The Business Council of the Shanghai Cooperation Organization is one of the SCO’s core structures, which facilitates interaction between governments and business communities. Its task is to develop projects of economic cooperation between SCO member states. The Council’s Executive Secretary Sergey Kanavsky told an InfoSHOS correspondent about its current activities.
Q.: The SCO Business Council facilitates implementation of business projects aimed at development of economic cooperation within the SCO. How is it done in practice and what has it achieved?
A.: The Business Council is in fact an association of businessmen, chambers of commerce and industry and organizations of small and medium-sized businesses as the most active members of the SCO business community. Projects supported by the Business Council and areas of cooperation defined as priorities depend on the goals set at SCO summits by heads of state and government. This combination of business interests and government strategies yields an impressive result.
In practical activities, we rely on the professionalism and authority of heads of the national parts of the Business Council, as this guarantees the efficiency of our structure today and in the future.
Q.: What areas of cooperation have produced the most successful results? Which are considered to be a priority?
A.: Our priorities are determined by documents prepared as part of the SCO’s activities, at meetings of heads of state and government and ministers of economy.
Economy is the main focus area for the Business Council, but it is not the only one. Lately, we have been addressing humanitarian cooperation, as well as culture and sports. In the economy, priority tasks for the Business Council are promotion of trade, especially electronic trade, construction and modernization of infrastructure, transport and logistic projects, high tech, agriculture and healthcare. These are the spheres that currently attract the highest interest.
Q.: What projects has the Business Council implemented in the past year?
A.: Our projects are aimed at building a system of business communications, assisting businesses, developing tools for cooperation. For example, creation of joint trade and exhibition centers. With support from the Business Council, exhibition centers in Russia, China and Kazakhstan managed to find a common ground and establish cooperation. Another telling example is the development of a new system for interaction between electronic trading platforms. We also have infrastructure projects, such as building a system of industrial parks. China is very proactive in this area.
With the Business Council’s coordination, Russian, Kazakh and Kyrgyz agricultural producers have begun cooperating in numerous areas, from construction of greenhouses to production of biomaterials.
The Business Council is building a comprehensive system of interaction within the SCO, which is ever growing and improving, acquiring new meanings. None of the projects we announce is put on backburner, we are working actively on all of them.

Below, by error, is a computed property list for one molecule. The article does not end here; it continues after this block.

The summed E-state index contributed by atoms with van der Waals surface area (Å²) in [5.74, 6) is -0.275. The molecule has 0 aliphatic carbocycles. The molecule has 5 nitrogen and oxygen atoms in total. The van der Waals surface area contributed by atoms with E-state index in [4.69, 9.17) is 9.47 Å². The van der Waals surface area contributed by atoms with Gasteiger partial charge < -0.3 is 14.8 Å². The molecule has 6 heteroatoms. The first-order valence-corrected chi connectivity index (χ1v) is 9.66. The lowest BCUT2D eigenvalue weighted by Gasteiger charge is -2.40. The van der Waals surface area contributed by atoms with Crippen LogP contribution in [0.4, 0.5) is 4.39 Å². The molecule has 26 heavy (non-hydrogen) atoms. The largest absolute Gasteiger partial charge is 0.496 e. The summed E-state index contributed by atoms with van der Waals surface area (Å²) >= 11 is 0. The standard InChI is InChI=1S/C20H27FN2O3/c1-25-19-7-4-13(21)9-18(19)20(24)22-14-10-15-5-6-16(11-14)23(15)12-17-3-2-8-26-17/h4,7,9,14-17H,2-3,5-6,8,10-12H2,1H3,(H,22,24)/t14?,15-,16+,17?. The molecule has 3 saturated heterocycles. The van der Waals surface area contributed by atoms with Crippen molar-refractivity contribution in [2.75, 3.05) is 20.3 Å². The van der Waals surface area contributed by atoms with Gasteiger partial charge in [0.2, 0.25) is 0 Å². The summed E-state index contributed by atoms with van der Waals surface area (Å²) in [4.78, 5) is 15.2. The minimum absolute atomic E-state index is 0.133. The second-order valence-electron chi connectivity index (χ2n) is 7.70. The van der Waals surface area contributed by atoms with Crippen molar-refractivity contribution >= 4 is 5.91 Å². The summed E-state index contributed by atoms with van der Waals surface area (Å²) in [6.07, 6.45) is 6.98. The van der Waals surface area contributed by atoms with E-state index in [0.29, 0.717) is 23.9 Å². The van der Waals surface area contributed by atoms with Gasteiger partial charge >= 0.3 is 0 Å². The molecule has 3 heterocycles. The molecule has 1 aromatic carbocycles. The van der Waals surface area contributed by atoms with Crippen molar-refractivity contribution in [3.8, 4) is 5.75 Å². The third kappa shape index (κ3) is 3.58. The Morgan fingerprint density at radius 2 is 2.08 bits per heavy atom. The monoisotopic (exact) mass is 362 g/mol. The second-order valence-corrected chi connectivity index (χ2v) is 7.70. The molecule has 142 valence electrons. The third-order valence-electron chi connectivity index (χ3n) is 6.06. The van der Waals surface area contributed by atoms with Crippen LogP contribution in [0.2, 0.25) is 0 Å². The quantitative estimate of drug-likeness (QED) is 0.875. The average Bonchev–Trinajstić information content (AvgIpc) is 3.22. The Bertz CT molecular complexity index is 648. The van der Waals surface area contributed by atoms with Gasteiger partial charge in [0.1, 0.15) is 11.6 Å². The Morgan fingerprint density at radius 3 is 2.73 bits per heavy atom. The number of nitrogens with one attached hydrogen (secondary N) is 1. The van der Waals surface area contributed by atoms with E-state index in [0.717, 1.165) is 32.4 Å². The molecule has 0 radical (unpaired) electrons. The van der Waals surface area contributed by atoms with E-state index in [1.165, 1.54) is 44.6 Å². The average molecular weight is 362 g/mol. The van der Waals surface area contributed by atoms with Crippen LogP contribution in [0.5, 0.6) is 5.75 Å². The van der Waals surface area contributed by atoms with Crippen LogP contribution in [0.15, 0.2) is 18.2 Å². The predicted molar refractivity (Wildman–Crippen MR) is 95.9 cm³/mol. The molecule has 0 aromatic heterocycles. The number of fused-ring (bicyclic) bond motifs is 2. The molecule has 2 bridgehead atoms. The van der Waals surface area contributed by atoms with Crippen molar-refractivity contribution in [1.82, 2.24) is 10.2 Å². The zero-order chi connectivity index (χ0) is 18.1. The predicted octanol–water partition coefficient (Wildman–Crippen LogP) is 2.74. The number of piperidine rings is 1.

Q.: How do you develop relations with SCO observers and dialog partners?
A.: The Shanghai Cooperation Organization is a new type of structure, which equally takes into account interests of all of its members. Countries that are now part of the SCO as observers and dialog partners, are attentively watching its activities. They see it as an opportunity to establish new relations, first of all, in business. We actively cooperate with partners from Iran, Belarus, Turkey and Sri Lanka. There are interesting proposals from Azerbaijan, Armenia and Mongolia.
We have very good contacts not only with observers and dialog partners, but also with many non-SCO regions, which are also interested in cooperation. For example, numerous events of our business program attract such Southeast Asian countries as Singapore, Malaysia and the Philippines. They try to use these opportunities to establish economic partnerships with SCO member states.
Q.: How does the Business Council work with the SCO Inter-Bank Association?
A.: Both structures were established in 2006, following the decisions made at the SCO summit in Shanghai. Today we are actively cooperating, building a common system of interaction and support for businesses based on agreements signed between us. The Business Council selects and prepares economic projects, while the Inter-Bank Association resolves issues related to financing. We interact regularly via joint expert sessions and joint high-profile events – joint meetings of the Council and the Association.
A.: At the Astana summit, India and Pakistan will become full members of the SCO. What do you think about the opportunities of economic cooperation now that there will be eight full members?
A.: These countries have had the status of observers until now, so we have been in regular contact with their business structures. Now these contacts will reach a brand new level. Their representatives will have all the rights to participate not only in the work of the Business Council, but also in the work of other SCO structures – meetings of ministers of economy and foreign trade.
These countries know well many of our joint initiatives – their representatives took part in many events of the SCO’s economic agenda. We hope that the new status will open additional opportunities for India and Pakistan.
Q.: What are the Business Council’s plans for the near term?
A.: Our goal is to create optimal conditions for joint implementation of projects. To achieve this, we find sources of financing, encourage business initiatives, shape innovative segments, expand the geography and areas where work. Interest in cooperation with SCO member states is growing all over the world. And this is not a coincidence: the SCO economic space is a great place for putting in effort and achieving success in a whole range of areas.